12. 6 likes
  13. 6 likes
    Awesome! Hopefully she shows a continual interest and it becomes a daughter / father activity. My daughter always referred to my '73 tii as "the red car". She never got her hand dirty working on it, but after she learned stick on the Honda Civic (she took her drivers test on that) she wanted to drive the tii in our little 4th of July parade. As you can imagine, 20 or so vintage cars, all driven by middle aged guys... then this high school girl shows up in a little red BMW... she got lots of attention that afternoon. For a couple of years it became a little tradition, and she'd take her brother along to help through candy out the window. I also taught her how to get the cute boys attention who where walking down the sidewalk by downshifting and letting the engine make a little noise.
  14. 6 likes
    Took pictures of the engine and interior for my insurance company
  15. 5 likes
    No auction on these but they are coming out in the next year. NMNA Sent from my iPhone using Tapatalk
  16. 5 likes
    Nut and Bolt Restoration is an often misused phrase, but in this case that's exactly what I've been up to. All fasteners and bracketry have been wire wheeled or glass bead blasted to bare metal and freshly replated. Now as I enter the reassembly phase, each component will have the appearance that it would have when leaving the factory. Sure, replacement hardware is available, but it lacks the aesthetic originality. The small thin washers, short headed bolts, original markings, shallow castle nuts and original finishes are just not available at the local hardware store. When finished, everything should have that "just right" look to it that can't be replicated with anything but the original bits.
  17. 5 likes
    "I've got this silverface Fender Vibrolux that I'm thinking of to converting to solid state".... jb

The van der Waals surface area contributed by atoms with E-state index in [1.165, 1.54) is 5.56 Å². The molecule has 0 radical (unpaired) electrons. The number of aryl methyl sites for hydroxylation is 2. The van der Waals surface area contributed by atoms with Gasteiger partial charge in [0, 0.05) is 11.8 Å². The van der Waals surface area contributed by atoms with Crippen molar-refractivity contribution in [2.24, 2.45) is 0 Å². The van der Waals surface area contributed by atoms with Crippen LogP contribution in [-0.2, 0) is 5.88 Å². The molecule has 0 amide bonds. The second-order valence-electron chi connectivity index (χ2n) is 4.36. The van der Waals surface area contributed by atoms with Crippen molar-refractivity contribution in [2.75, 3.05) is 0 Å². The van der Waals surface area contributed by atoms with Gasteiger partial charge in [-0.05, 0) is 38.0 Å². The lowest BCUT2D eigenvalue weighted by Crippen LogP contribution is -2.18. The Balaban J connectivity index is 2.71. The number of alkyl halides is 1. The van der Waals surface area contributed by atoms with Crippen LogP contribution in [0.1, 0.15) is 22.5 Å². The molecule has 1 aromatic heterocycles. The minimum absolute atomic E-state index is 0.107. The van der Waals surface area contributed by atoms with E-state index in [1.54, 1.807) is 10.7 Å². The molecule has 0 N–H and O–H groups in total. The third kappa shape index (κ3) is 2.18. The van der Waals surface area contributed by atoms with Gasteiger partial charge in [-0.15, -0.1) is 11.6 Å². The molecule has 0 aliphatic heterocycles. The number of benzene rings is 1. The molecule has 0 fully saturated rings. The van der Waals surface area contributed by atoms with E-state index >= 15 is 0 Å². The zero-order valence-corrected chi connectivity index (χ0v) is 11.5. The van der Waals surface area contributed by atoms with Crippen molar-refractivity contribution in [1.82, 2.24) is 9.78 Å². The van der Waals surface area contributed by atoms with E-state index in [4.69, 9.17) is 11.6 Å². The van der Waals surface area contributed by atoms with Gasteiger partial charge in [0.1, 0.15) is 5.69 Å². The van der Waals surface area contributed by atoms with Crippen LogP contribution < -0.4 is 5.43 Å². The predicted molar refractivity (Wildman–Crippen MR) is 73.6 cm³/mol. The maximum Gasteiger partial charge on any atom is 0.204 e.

18. 5 likes
    Steve Walker is such an amazing steward and friend of the marque. Met him in Monterey in August 2016, one of the highlights of that incredible day. My friend Joe Rodriguez has a street legal 3.5 CSL Tribute that sports an S38.
  19. 5 likes
    Yesterday I got my parts back from the plater. I also gave him another batch of other parts to plate. This will make it easier to sort everything. All the parts that need to get sorted out: Box full of new nuts, bolts and washers Car parts, hubs, rods, brackets... Some more specific nuts and bolts And some white plated parts, mostly for the alternator. The plates for the horns didn't turn out great, looks like these weren't steel..? I'll go ahead an blast these again and just paint them silver And the sorting begins! And started sorting the more specific nuts and bolts. By printing the pictures I took when sandblasting the parts it's very easy to sort everything! Gotta love details like these Washers for the horns with their Hz rating SWF (now Valeo?) marking on the wiper arms
  20. 5 likes
    There seems to be an inordinate number of non-enthusiasts trying to shill parts on these pages at the moment. Either through a highest bidder scheme or just outright asking for a number that is above what the part can be had new through one of the many different sources we have available. Members should do their homework and remain aware of this. Caveat Emptor!
  21. 5 likes
    there should be mandatory PRICE, LOCATION & CONTACT INFO required before being able to make a post in the for sale forums
  22. 5 likes